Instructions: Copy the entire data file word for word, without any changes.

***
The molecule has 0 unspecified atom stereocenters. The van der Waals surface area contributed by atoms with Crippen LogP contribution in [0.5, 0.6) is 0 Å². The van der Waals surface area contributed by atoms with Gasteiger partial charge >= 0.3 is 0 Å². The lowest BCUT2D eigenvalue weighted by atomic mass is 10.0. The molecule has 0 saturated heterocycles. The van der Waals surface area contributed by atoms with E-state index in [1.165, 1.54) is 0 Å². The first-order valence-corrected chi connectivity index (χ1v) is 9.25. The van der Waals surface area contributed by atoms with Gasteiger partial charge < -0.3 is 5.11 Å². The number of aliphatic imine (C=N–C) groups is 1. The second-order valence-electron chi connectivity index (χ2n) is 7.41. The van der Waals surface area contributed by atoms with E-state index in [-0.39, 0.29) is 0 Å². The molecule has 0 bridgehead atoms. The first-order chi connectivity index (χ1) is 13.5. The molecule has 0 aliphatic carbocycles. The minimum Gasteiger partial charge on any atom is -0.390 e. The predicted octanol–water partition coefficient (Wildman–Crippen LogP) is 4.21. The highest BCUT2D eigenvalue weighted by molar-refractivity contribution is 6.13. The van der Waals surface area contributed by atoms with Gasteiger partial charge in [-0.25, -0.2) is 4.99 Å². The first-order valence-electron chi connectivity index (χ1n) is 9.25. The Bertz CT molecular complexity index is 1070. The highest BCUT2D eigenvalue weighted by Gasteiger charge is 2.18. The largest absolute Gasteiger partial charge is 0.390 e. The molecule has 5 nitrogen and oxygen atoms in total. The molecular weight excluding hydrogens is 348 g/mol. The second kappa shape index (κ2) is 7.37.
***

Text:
The molecule has 0 unspecified atom stereocenters. The van der Waals surface area contributed by atoms with Crippen LogP contribution in [0.5, 0.6) is 0 Å². The van der Waals surface area contributed by atoms with Gasteiger partial charge >= 0.3 is 0 Å². The lowest BCUT2D eigenvalue weighted by atomic mass is 10.0. The molecule has 0 saturated heterocycles. The van der Waals surface area contributed by atoms with E-state index in [1.165, 1.54) is 0 Å². The first-order valence-corrected chi connectivity index (χ1v) is 9.25. The van der Waals surface area contributed by atoms with Gasteiger partial charge < -0.3 is 5.11 Å². The number of aliphatic imine (C=N–C) groups is 1. The second-order valence-electron chi connectivity index (χ2n) is 7.41. The van der Waals surface area contributed by atoms with E-state index in [-0.39, 0.29) is 0 Å². The molecule has 0 bridgehead atoms. The first-order chi connectivity index (χ1) is 13.5. The molecule has 0 aliphatic carbocycles. The minimum Gasteiger partial charge on any atom is -0.390 e. The predicted octanol–water partition coefficient (Wildman–Crippen LogP) is 4.21. The highest BCUT2D eigenvalue weighted by molar-refractivity contribution is 6.13. The van der Waals surface area contributed by atoms with Gasteiger partial charge in [-0.25, -0.2) is 4.99 Å². The first-order valence-electron chi connectivity index (χ1n) is 9.25. The Bertz CT molecular complexity index is 1070. The highest BCUT2D eigenvalue weighted by Gasteiger charge is 2.18. The largest absolute Gasteiger partial charge is 0.390 e. The molecule has 5 nitrogen and oxygen atoms in total. The molecular weight excluding hydrogens is 348 g/mol. The second kappa shape index (κ2) is 7.37.